Keystone XL, Tom Steyer and the Power of a ‘Small Shepherd Boy’

 “We’re very definitely the small shepherd boy with five rocks and a sling.”

Tom Steyer, PBS Newshour, May 26, 2015

That Small Shepherd Boy is the most powerful special interest in America. On Friday, President Obama explained his rejection of the Keystone XL pipeline project: he wants to remove “a campaign cudgel” issue that distorts U.S. energy politics. But Obama’s words are particularly ironic: his Keystone decision is the definition of calculating, campaign style politics. In burying Keystone XL, the president has sacrificed American national interests at the altar of liberal special interests.

Still, it’s a grand victory for liberal “good billionaire,” Tom Steyer, who rules supreme over liberal energy policy. He’s fanatically opposed to traditional energy sources and confident in his unique potential to shape a better future. But there’s something immediately problematic with Steyer’s proven power. After all, rich California liberals don’t have a great record of success: their domination of California politics has smashed Golden Staters with massive deficits and poor services.

President Obama’s Keystone XL decision isn’t really about facts; it’s about supplication to Steyer’s liberal orthodoxy. Case in point, watch this video from Steyer’s “NextGen Climate” advocacy group. Released following the president’s announcement, it inadvertently tells us much about liberal special interests and Keystone. This is especially true at the 15-second mark, where the narrator praises solar and wind energy platforms as cheap and competitive. We then see a parade of young hipster actors smiling while taking selfies. I hope they were paid well, because the NextGen video and its maestro are both disingenuous and delusional.

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Steyer is fanatically opposed to traditional energy sources. / Photo: C-Span

On the disingenuous count, their pretense of cheap renewable energy is fundamentally untrue. Take this recent piece by a writer for a German energy website. Debating why U.S. solar energy prices are higher than in Germany, the writer suggests the U.S. needs “a competitive market of suppliers.” He asserts that Germany proves solar energy can be the cheapest market option. And he buries the catch: “Tax incentives can indeed successfully reduce turnkey prices by developing a market of installers. But so do German-style feed-in tariffs, which are paid to solar investors. In turn, they go shopping among installers, thereby putting downward pressure on system prices on a market.”

Here we see the pretense of honesty — “downward pressure on system prices” — concealing the inconvenient truth — “Tax incentives…feed-in tariffs” — that green energy remains un-competitive. In reality, green energy economics require the government subsidy of inefficiency to conceal inefficiency from energy bills. Instead, government pays for the deception with taxpayer money. But the deception cannot conceal the facts: government green-energy subsidies create unsustainably expensive jobs, and, as the Los Angeles Times reports, beckon higher electricity prices.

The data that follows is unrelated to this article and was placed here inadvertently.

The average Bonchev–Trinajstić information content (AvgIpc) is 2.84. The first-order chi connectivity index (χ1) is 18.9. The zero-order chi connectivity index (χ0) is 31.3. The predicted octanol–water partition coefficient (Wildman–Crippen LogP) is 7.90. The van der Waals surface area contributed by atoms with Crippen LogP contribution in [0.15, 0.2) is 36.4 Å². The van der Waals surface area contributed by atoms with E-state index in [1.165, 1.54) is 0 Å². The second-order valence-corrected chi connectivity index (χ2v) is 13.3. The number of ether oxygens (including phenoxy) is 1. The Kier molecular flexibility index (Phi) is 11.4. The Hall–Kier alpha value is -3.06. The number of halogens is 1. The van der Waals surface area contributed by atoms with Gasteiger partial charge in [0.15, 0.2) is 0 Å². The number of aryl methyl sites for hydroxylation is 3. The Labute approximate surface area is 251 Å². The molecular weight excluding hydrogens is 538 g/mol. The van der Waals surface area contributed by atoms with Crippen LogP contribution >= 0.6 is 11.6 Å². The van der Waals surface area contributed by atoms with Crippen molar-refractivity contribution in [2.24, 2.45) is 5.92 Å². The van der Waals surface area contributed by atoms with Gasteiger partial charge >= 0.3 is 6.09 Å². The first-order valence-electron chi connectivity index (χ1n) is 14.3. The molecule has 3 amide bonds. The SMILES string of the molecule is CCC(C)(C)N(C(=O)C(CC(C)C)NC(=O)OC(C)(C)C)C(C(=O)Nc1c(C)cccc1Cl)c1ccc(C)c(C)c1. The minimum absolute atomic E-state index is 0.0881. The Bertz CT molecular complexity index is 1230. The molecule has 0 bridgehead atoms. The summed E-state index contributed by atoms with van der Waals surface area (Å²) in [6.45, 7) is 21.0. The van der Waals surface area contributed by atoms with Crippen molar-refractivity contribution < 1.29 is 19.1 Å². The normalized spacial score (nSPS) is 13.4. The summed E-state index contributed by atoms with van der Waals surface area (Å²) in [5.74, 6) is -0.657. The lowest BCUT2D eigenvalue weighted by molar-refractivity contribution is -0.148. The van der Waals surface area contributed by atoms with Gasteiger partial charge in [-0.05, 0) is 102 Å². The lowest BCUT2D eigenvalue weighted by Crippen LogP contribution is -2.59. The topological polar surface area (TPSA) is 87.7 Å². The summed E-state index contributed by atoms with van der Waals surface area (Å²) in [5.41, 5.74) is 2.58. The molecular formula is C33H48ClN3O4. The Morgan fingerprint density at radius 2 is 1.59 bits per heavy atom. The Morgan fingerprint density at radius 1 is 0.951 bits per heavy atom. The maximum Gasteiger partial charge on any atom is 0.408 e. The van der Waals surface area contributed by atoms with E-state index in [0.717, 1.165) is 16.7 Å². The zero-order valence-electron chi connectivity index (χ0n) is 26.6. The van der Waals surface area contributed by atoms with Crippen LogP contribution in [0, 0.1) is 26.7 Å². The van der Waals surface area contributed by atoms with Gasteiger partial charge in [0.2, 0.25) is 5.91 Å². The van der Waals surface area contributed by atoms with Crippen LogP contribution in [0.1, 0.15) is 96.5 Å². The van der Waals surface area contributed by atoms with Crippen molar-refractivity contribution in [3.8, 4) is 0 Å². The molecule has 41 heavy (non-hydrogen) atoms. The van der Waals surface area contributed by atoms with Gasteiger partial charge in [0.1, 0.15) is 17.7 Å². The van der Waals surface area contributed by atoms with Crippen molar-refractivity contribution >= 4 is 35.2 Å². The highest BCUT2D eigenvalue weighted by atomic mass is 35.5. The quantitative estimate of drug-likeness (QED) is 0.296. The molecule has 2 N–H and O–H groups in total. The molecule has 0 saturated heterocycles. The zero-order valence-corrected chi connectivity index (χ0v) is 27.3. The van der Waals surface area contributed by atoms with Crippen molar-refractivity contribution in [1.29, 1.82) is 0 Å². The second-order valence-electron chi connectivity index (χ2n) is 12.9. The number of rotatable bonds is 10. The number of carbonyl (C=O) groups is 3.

Moreover, on the delusional count, Steyer clearly fails to realize that American society does not begin and end with smiling hipsters. Educated at the exclusive Phillips Exeter Academy boarding school and Yale, Steyer has a privileged conception of American society. And while he might have used this foundation of academic curiosity to expand his intellectual frontiers in the public interest, Steyer has done the opposite. Having never known the pressures born of bills to pay and finite resources to spend, it is easy — perhaps reflexive — for Steyer to pursue policies without regard to those Americans with whom he has no relative experience: the unnamed citizens in unnamed towns between the coasts.

In reality, green energy economics require the government subsidy of inefficiency to conceal inefficiency from energy bills. Instead, government pays for the deception with taxpayer money.

This is a tragedy. For American society is a constellation of over 321 million people: some of us rich, some of us poor, and most of us somewhere in the middle. And when it comes to the poor and those in the middle, Mr. Steyer’s war on private sector energy will pummel those who can least afford it: the skilled laborers, the unemployed and the families struggling to make ends meet. This speaks to a broader truth: government diktats come easy for Steyer, Obama and company, for whom arrogance and wealth offer insulation against the reality of their own policies.

But watch the NextGen video again. Specifically, consider its call on Americans to “stand up for the next generation.” The consequence of that line matters greatly. As a millennial, I’m convinced that if Steyer continues to get his way, our generation will face a hard future.

There is a better choice. The American energy revolution offers extraordinary foreign and domestic benefits for all Americans: rich, poor, or in the middle. But unless challenged for its flaws, the Steyer-Obama ponzi scheme will continue gathering strength.

Tom Rogan is a contributor for Opportunity Lives and writes for National Review. He is a panelist on The McLaughlin Group and a fellow at the Steamboat Institute. Follow him on Twitter @TomRtweets.